Chalk up another play for scale in the world of online takeout services: Delivery Hero, the German-based startup with operations across Europe, Asia, Africa and South America, is today announcing a $88 million round of investment. The Series E funding, led by new investor Insight Venture Partners, will take the total funding for Delivery Hero close to $200 million raised since first opening for business in 2010.
Delivery Hero now offers delivery for 55,000 restaurants across 14 countries (Germany, Sweden, UK, Korea, China and India being the biggest markets), and it says that has delivered food to some 6 million consumers, generating over $500 million in annual sales for its restaurant partners.
Numbers like these are a mark of how, as the online delivery business continues to mature, the big players continue to get bigger.
Delivery Hero’s funding comes on the heels of U.S. players GrubHub and Seamless merging; while European rival Just-Eat has raised just shy of $130 million. German incubator Rocket Internet has also been busy growing its own multinational entry into the field, Food Panda.
“Long-term there will only be a couple of players,” Delivery Hero co-founder and CEO Niklas Ostberg tells me. “Small local players will have difficulties over time.” That points to Delivery Hero possibly being one of those doing the consolidating, although Ostberg also puts a strong emphasis on organic growth because of overvaluation in the market today:
“[There is] likely [more consolidation to come] but for us [it’s] not the priority at this point,” he says. “Valuations will have to go down. It’s still much cheaper for us to grow organically.”
And for that organic growth, Ostberg points out that Delivery Hero — which had just raised $30 million as recently as last July — has access to much more capital if need be.
“We had more than a handful of good VCs pitching for the investment. We looked for someone with marketplace experience, global network and who shares our vision,” Ostberg told me. “Insight fits perfectly into this description, besides having enough capital to double the investment if competition heats up further.”
For its part, Insight Venture Partners — which has invested in a number of e-commerce businesses like Shopify, Privalia, Living Social and more — believes that scale will be what gives Delivery Hero the edge in its category. “We believe the company has the capability to win globally, providing online and mobile food ordering in all major markets worldwide,” notes Jeff Lieberman, MD at Insight Venture Partners.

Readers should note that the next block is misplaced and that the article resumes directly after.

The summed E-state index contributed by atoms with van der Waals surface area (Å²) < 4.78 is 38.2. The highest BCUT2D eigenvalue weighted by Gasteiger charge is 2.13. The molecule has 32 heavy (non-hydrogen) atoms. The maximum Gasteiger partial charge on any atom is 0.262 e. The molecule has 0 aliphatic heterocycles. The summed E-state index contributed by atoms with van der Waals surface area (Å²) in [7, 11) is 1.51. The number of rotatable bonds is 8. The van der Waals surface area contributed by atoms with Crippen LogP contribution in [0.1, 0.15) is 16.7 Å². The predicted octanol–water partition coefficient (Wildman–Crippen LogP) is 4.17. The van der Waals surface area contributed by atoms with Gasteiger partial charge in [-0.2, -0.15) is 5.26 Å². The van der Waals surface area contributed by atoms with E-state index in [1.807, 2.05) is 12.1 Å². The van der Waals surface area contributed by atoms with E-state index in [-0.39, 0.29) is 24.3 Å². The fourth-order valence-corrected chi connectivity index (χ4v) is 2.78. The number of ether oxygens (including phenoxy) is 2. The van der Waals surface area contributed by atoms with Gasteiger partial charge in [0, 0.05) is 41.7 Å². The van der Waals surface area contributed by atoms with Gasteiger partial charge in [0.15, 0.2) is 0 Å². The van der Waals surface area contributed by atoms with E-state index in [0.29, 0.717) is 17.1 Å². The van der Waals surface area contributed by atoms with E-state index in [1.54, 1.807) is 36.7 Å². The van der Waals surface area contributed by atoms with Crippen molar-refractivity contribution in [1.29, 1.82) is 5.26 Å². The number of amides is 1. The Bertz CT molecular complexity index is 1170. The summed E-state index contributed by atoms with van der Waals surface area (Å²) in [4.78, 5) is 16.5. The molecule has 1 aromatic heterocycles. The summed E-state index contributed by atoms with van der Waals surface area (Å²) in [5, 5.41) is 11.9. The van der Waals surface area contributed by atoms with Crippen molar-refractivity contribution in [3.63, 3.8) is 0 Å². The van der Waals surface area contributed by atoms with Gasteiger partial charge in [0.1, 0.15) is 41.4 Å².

Although e-commerce businesses that are built on economies of scale often take a while to reach profitability (just look at Amazon as one example), Delivery Hero actually tipped into the black last year around the time of its third anniversary. However, now Ostberg says that it’s going go back into the red because of “big investments.” (Pointing to acquisitions.)
“We will make some big investments and therefore go temporarily into loss,” he says. “The company is only 2.5 years old and it’s too early for us to aim for large profits.” Nor is it time yet to think about IPOs, despite the many rounds of funding to date.
“Our long term plans are to build an amazing service for our restaurant partners and users. In order to do so we might IPO, but it will not happen in 2014. We have enough capital for now,” he says.
Its net revenue run rate is currently $80 million, he tells me, “no longer that far behind” its main competitor, Just-Eat, although some 10 years younger.
Although Delivery Hero has established an operation in Mexico, for now there are no plans to go north of the border. “For now, our main focus will be to do what it takes to win the markets we are active in,” he tells me.
For now, that activity has seen Delivery Hero develop a number of strong markets, with no individual market larger than 25% of its business. “This means we can afford to take on a battle in any individual market. This is not the case for any of our competitors,” he says. (And for the record, Italian is currently the most popular food group, by which I assume he means pizza rather than risotto.)
While companies like Amazon and eBay and even Uber are increasingly leveraging their logistics muscles to move into real-time delivery, often specifically for food, Ostberg rules them out for now as would-be competitors. “I believe delivery of hot food has certain characteristics that makes it very difficult for Amazon or Uber to cover,” he says. “In particular difficult as the main part of our business is coming from small cities.”